Mon May 5, 2014
After Report Faults Halloween Flood Response, Is More Accountability Needed?
Update: Austin City Council member and mayoral candidate Mike Martinez is asking the city’s Public Safety Commission to consider recommending an independent review of city response to the deadly Halloween flooding.
A report done by city staff highlighted more than 100 response problems, including communication issues between agencies and with the general public. Read more about the findings in the original story below.
In emails to the commission, Martinez requests the group consider calling for an independent review. Martinez also finds fault with the framing of the city's report, writing "My general impression is that the failures and opportunities are large, and the successes are relatively small. Giving them equal weight with a tally of successes, opportunities, and failures seems to undermine the seriousness of any analysis."
The Public Safety Commission will also hear reports from Austin Fire, Police and EMS about the response to last October’s flooding.
Original story (April 15): In Austin, it’s almost certain a flood will hit in the future. What we don’t know is when.
In preparation for the next flood, the City of Austin evaluated the last one – the deadly 2013 Halloween flood that hit the Onion Creek neighborhood the hardest. Travis County and the City of Austin emerged from that report with a list of over 100 items deserving greater scrutiny.
The report, available here, cites dozens of instances of miscommunication among flood responders.
The report also highlights that many entities were not even notified of the emergency: instead of responding moments or even hours after the flood, many entities responded days later.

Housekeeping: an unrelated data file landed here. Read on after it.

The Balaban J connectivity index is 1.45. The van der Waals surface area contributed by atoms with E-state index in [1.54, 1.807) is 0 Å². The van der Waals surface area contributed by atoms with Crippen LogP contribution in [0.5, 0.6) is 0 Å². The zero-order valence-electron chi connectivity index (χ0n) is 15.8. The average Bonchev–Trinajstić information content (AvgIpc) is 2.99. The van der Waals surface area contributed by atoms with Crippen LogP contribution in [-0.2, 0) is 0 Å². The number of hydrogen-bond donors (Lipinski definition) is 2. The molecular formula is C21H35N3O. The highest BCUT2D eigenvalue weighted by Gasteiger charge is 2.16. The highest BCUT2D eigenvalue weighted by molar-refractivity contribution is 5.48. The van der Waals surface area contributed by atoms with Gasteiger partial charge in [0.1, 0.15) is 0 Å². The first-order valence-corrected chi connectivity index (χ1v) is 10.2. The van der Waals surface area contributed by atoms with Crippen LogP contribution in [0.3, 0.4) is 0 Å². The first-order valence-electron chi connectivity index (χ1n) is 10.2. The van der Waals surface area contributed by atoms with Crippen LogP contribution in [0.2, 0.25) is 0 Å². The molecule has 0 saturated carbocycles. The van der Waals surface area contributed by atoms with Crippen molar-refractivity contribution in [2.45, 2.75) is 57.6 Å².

That slow response frustrated the survivors.
Five-and-a-half months after the floods, Office of Homeland Security and Emergency Management Director Otis Latin says his office is in the process of making changes. Two major things Latin is focusing on: making sure early notifications go out to residents, and being “ready and able to provide non-English speaking language materials and communications to the area.”
The report highlights other disturbing challenges. Radio communications were running delays of up to one hour. The Emergency Operations Center the city shares with Travis County in times of emergency was activated late. And once it was up and running, personnel had no computer access.
City of Austin Public Safety Commissioner Mike Levy says it’s not right for the city to evaluate its flood response. Instead, he suggests an assessment should come from an outside entity. “We can’t fix it ourselves,” he says. “You bring in experts to look. But more importantly, you look at other communities and you learn from them and their mistakes and their successes.”
One major disaster that held many lessons: Hurricane Katrina. In 2005, Austin was intimately involved with the response to the storm that devastated New Orleans.
Federal Emergency Management Agency director Michael Brown resigned after his agency's bungled response to Karina was criticized.
In Austin, outside of an off-the-cuff apology, no one has taken the blame for the city’s mistakes. No one has been held accountable.
Otis Latin says that’s because city personnel hold themselves accountable all of the time. “What we are doing now is looking at [it], and we are working to improve in every area in that report; we have a corrective action plan.”
The corrective action plan based on the report's 100-plus items should be in place by November.